Sugar kelp grows 8-12 feet over the winter and is rich in vitamins A, B, C, and E, iodine, magnesium, and potassium. Its rapid growth limits farmers' risk, as does its versatility. No matter the water quality, kelp remains a viable product. Smith partners with scientists to ensure purity, but kelp is also used in fertilizers, and kelp that has absorbed heavy metals can be turned into biofuel.
And the taste? The Sound is ideal for kelp cultivation, producing a fine merroir. Familiar to oyster connoisseurs, the term reflects the particular flavors of a location, similar to the way that vintners use terroir to describe grapes. The translucent leaves harvested from the Thimble Islands have a mild sweet-salty taste, particularly after blanching, that pairs well with other flavors.
Jeffry Trombetta is a professor of hospitality and culinary arts at Norwalk Community College, which trains many chefs who go on to work in area country clubs. He teaches courses in sea vegetable recipe development and sources most of his kelp from Smith. "As a chef, I appreciate that kelp is difficult to overcook," he says. "I can wrap a piece of monkfish tail and pan sauté it. It can sit in hot oil without wilting, then finish off in the oven." It also brings out other flavors. "Kelp has natural glutamate factor," he says, "which means it enhances and marries well with other things." His favorite pairing? Kelp and corn. But, lately, kelp alone has been his "go-to herb," and he says home chefs can feel comfortable reaching for it, like they'd reach for the basil.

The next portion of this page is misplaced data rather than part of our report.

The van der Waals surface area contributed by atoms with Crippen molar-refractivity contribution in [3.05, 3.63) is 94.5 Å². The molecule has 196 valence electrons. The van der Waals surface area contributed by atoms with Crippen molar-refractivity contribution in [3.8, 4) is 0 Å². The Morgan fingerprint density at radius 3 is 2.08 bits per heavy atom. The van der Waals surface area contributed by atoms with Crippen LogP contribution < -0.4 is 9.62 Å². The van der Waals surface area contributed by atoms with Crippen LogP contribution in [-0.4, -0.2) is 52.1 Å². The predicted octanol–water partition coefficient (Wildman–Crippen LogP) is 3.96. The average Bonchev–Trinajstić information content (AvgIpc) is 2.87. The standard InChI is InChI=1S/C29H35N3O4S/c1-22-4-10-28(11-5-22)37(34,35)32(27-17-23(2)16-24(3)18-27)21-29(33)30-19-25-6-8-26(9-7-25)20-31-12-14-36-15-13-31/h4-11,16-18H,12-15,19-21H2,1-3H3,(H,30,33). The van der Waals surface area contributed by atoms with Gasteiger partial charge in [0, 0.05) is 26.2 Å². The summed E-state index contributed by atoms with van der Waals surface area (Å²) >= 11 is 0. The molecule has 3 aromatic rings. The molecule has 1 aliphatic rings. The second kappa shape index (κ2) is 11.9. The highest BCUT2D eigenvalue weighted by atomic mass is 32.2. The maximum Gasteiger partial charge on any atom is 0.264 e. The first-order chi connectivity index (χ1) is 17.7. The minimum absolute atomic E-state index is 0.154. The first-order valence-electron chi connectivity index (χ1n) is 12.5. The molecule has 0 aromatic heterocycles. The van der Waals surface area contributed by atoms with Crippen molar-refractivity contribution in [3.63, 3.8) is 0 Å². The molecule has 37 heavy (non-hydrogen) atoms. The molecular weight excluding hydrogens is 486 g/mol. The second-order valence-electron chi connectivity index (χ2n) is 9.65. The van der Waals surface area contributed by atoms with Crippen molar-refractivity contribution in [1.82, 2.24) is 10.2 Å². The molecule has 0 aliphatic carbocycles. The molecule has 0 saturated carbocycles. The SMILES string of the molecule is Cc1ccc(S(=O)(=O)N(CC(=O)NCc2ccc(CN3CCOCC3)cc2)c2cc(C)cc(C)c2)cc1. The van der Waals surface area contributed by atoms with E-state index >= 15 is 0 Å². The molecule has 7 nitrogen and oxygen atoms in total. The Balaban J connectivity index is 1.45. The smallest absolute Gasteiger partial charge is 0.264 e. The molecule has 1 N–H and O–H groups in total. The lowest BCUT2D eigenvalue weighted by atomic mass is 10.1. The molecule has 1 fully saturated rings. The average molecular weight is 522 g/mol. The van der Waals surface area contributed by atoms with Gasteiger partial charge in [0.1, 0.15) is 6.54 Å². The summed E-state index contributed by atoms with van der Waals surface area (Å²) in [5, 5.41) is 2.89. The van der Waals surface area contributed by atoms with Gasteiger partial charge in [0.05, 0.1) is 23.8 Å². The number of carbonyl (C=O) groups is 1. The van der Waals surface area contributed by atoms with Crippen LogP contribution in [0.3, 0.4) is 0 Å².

Chef Jeff Laboda at New Haven's Caseus likes to pan fry the leaves and toss them on unexpected dishes for a burst of nutrition and flavor. He also serves pickled kelp stem, kelp butter, and kelp pesto, all sourced from Smith's farm. The spring menu features chickpea flour panisse and pan-fried kelp with a kelp aoli for dipping. Owner Jason Sobocinski says Caseus "is on the kelp train."
A little farther afield, Brooks Headley, former pastry chef at Del Posto, is making a splash with Smith's kelp at his Superiority Burger in Manhattan, serving BBQ kelp noodles paired with parsnips.
But as Smith will be the first to tell you, "This isn't the story of an elite food. It's the fish stick of the future." Companies like Google and Purina, as well as schools and hospitals, are also lining up to board the kelp train. "We've had this real blind spot about ocean vegetables, but that's kind of what's exciting about it." Chef Laboda agrees. "It's like there's suddenly a whole new world to work with," he says.